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Cold … what cold?

Warm up for the big freeze

Hungary is having cold weather the likes of which it hasn’t seen in 35 years. As temperatures stay below freezing, the risk of exposure to the cold becomes ever more prevalent, especially when children are playing out of doors. Here are some tips you can use to keep warm when it is extremely chilly outside.

Layers, layers, layers

This is a no-brainer. Through conduction, you lose heat whenever your body comes into direct contact with something cold, for example sitting on the ground. Through convection, wind robs your body heat. Keeping yourself properly insulated can protect your against both types of heat loss. Wearing layers of clothes such as long underwear and thick wool sweaters will trap your body’s own heat next to your skin, preventing loss through conduction. Topping this off with a waterproof and windproof layer will ensure that trapped heat isn’t whisked away by the wind, or convection. The object is to close off your body’s micro-environment from all forms of heat-stealing weather and keep you toasty and warm.

Stay dry

One of the best tips for staying warm is to keep yourself dry. Nothing will cool you down quicker than being wet. Aside from staying out of the water, keeping yourself dry next to your skin is very important. When you are outside moving around and having fun in the snow or cold, it is easy to start sweating. Wear clothing made from synthetic materials that move moisture away from the skin, called wicking. Avoid cotton when possible because it absorbs moisture and can trap wetness against your skin, making you feel colder. If you’re trekking through the wet woods, bring an extra pair of warm socks to change into if your first ones get wet.

Keep your core warm

Our body’s first objective is to keep the core organs warm, then send heat to the extremities, such as fingers and toes. Our core temperature is 37 C and hypothermia sets in when it falls just two degrees. The reason people lose fingers and toes first in cold weather is because the body regulates the heat to the outer extremities by conserving heat for the core. Want to keep your fingers and toes warm? Make sure you’ve got a nice warm core.

Eat and drink right

A variety of foods can help the body stay warm during these winter months, and tolerance of the cold is much better if food and water balance are maintained. Experts say grains, spices and oils give the body energy to keep warm. Eating healthy fats during winter can help rev up metabolism, which in turn heats the body. One tip Canadian postmen swear by is taking hot cayenne pepper pills to help boost their internal body heat. When it’s really cold outside, it’s typically dry as well. With each breath you take, your body is losing the vital moisture it needs to run properly (remember we are about 70% water). Stop from time to time to get a drink and keep your body running smoothly … of course, this does not mean alcohol, which actually helps drop the core temperature.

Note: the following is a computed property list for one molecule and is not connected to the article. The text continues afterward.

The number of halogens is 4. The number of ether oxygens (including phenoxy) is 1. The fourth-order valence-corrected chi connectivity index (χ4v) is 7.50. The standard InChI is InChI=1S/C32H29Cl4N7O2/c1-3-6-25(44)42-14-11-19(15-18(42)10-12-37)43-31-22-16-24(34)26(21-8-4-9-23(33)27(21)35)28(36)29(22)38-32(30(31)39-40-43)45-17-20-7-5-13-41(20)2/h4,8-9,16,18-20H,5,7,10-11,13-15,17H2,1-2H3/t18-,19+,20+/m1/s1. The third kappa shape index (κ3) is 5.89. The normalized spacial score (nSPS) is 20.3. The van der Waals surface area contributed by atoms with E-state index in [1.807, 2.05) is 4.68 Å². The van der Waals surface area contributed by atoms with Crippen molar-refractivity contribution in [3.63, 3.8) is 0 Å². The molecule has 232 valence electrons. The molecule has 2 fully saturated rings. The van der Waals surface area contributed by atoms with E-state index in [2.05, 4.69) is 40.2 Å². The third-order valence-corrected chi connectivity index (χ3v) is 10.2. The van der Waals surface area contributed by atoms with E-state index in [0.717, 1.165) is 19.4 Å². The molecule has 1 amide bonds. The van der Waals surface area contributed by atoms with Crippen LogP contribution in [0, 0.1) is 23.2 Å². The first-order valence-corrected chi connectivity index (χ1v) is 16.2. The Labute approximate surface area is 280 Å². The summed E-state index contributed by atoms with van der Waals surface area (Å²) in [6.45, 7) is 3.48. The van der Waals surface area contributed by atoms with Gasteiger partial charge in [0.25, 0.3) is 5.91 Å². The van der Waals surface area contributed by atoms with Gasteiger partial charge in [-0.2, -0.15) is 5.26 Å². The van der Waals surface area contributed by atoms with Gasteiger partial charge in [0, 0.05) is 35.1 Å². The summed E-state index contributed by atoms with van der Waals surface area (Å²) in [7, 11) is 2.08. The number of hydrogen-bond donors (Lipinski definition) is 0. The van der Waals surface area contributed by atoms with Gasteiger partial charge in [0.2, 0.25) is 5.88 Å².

Keep your fingers and toes warm

As your body is working extra hard keeping the core warm, hypothermia is most likely to begin with fingers and toes. One way to keep a warm feeling in your fingers is to wear mittens instead of gloves. This is because clustering fingers together helps to produce more insulating body heat. For your feet, remember that shoes don’t make your feet warm, they help retain the heat that’s put into them. Warm up your winter boots before putting them on so that your feet are not chilly. This will help keep your “little piggies” nice and warm on your way to the market or all the way home.

Hopefully these few tips will help you survive this year’s dip into lower temperatures. Remember them, and spending hours outside will no longer be a dreaded, miserable experience. Instead you’ll be layered into your own private ecosystem designed to keep you warm and dry all day long.

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